City and Regional Planning


Fall 2016 City Planning Studio

Queretaro is a flourishing city of nearly 1 million people in central Mexico, located 220km from the capital, Mexico City, within the economically burgeoning Bajio region. A culturally important historic center, Queretaro benefits from a year-round temperate climate, a strong and growing industrial economy, and political leadership invested in increasing multimodal access to all parts of the city for all of its residents through the implementation of progressive bicycle infrastructure planning.

Queretaro’s municipal government, under the leadership of the Secretary of Mobility, seeks to transform the city into the cycling capital of Mexico. In part, they anticipate this redirected focus will help reduce the increasing congestion challenging the city and promote the needs of more travelers. To this end, the Secretary of Mobility partnered with the department of City Planning at the University of Pennsylvania School of Design to help develop a specific bicycle network plan building off overall mobility research and analysis.

Through intensive statistical demographic research, geographic analysis, existing conditions surveys, and site visits, this plan offers a phasing scheme for a regional bicycle network in Queretaro. The plan focuses on two goals: to increase connectivity for a broader population and improve conditions for existing cyclists.  The themes of promoting equitable mobility and encouraging a cultural shift towards cycling informed proposed interventions thorughout the city.  Building upon global best-practices in Latin America, Europe, and the United States, the team developed six pilot projects upon which the Municipality of Queretaro can build to transform their city into Mexico’s most bicycle-friendly locale.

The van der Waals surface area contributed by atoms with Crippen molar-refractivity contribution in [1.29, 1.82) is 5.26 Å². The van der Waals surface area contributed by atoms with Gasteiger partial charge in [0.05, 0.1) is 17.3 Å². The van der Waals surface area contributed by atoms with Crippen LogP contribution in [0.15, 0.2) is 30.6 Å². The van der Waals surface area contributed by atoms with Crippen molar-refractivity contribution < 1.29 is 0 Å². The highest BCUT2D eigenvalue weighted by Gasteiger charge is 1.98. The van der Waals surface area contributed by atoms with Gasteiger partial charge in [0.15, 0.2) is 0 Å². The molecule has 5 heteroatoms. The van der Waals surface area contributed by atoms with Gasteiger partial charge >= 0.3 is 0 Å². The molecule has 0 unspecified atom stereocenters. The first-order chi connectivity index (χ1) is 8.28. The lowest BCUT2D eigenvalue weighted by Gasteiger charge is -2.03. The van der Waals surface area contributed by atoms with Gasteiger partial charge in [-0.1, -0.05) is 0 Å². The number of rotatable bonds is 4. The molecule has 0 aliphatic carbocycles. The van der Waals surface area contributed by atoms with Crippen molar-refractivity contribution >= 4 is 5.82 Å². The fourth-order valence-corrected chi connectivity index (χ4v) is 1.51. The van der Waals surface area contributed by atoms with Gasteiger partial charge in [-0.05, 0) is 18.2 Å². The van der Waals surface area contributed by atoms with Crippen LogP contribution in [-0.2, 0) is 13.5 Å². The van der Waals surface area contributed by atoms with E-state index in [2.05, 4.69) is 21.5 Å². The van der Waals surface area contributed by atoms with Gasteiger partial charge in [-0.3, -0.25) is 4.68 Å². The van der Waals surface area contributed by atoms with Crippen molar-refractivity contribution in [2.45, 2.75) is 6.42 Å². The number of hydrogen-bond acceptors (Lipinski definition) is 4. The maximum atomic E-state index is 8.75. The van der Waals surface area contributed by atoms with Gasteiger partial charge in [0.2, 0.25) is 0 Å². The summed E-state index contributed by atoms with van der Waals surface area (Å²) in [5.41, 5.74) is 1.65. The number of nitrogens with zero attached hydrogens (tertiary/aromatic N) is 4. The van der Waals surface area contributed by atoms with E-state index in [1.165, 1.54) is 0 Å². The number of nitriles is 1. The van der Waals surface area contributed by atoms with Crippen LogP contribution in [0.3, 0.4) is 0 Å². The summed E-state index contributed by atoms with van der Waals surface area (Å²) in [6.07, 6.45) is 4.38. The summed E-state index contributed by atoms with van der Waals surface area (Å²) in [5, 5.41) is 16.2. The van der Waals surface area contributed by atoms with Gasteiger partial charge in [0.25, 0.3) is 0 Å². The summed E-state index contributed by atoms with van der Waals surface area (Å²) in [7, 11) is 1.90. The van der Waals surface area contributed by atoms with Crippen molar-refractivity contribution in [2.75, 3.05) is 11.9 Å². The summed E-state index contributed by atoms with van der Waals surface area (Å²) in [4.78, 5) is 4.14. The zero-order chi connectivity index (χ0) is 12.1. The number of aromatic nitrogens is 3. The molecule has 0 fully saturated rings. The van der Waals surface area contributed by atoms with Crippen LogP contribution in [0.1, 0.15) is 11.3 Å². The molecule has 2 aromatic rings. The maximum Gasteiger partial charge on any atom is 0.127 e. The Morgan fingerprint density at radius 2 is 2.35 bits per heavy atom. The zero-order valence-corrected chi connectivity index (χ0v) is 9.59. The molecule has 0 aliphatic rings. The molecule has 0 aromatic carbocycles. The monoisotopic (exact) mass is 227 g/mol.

The interventions presented in this report are intended to serve as examples of the types of projects the Municipality can undertake in phases over the course of a several-year roll out. They are presented in the hope that Queretaro and similar cities can build upon global bicycle program momentum and create more equitable and environmentally conscientious urban environments. 


Erick Guerra, Associate Professor, Director, Cm2 University Transportation Center, Associate Chair